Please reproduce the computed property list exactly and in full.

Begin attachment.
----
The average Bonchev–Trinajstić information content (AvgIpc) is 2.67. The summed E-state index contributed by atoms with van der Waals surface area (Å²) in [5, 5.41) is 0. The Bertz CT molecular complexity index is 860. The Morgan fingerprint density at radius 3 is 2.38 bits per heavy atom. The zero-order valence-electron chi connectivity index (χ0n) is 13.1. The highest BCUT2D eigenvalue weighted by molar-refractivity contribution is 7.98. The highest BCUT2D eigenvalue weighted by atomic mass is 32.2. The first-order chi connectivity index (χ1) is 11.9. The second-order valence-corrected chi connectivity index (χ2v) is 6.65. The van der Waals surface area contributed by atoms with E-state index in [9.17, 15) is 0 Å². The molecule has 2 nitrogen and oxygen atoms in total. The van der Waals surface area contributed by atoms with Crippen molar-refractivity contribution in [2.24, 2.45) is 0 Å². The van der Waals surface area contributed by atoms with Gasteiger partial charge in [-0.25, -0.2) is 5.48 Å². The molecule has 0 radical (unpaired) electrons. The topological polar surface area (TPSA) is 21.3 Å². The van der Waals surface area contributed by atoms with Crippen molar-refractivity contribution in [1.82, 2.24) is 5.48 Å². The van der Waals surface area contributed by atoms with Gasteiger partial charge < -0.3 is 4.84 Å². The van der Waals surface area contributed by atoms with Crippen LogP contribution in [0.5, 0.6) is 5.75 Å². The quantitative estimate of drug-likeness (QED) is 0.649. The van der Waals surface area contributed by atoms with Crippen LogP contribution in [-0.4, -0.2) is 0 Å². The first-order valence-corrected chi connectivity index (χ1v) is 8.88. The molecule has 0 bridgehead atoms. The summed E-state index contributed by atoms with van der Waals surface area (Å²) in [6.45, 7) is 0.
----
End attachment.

The average Bonchev–Trinajstić information content (AvgIpc) is 2.67. The summed E-state index contributed by atoms with van der Waals surface area (Å²) in [5, 5.41) is 0. The Bertz CT molecular complexity index is 860. The Morgan fingerprint density at radius 3 is 2.38 bits per heavy atom. The zero-order valence-electron chi connectivity index (χ0n) is 13.1. The highest BCUT2D eigenvalue weighted by molar-refractivity contribution is 7.98. The highest BCUT2D eigenvalue weighted by atomic mass is 32.2. The first-order chi connectivity index (χ1) is 11.9. The second-order valence-corrected chi connectivity index (χ2v) is 6.65. The van der Waals surface area contributed by atoms with E-state index in [9.17, 15) is 0 Å². The molecule has 2 nitrogen and oxygen atoms in total. The van der Waals surface area contributed by atoms with Crippen molar-refractivity contribution in [2.24, 2.45) is 0 Å². The van der Waals surface area contributed by atoms with Gasteiger partial charge in [-0.25, -0.2) is 5.48 Å². The molecule has 0 radical (unpaired) electrons. The topological polar surface area (TPSA) is 21.3 Å². The van der Waals surface area contributed by atoms with Crippen molar-refractivity contribution in [1.82, 2.24) is 5.48 Å². The van der Waals surface area contributed by atoms with Gasteiger partial charge < -0.3 is 4.84 Å². The van der Waals surface area contributed by atoms with Crippen LogP contribution in [0.5, 0.6) is 5.75 Å². The quantitative estimate of drug-likeness (QED) is 0.649. The van der Waals surface area contributed by atoms with Crippen LogP contribution in [-0.4, -0.2) is 0 Å². The first-order valence-corrected chi connectivity index (χ1v) is 8.88. The molecule has 0 bridgehead atoms. The summed E-state index contributed by atoms with van der Waals surface area (Å²) in [6.45, 7) is 0.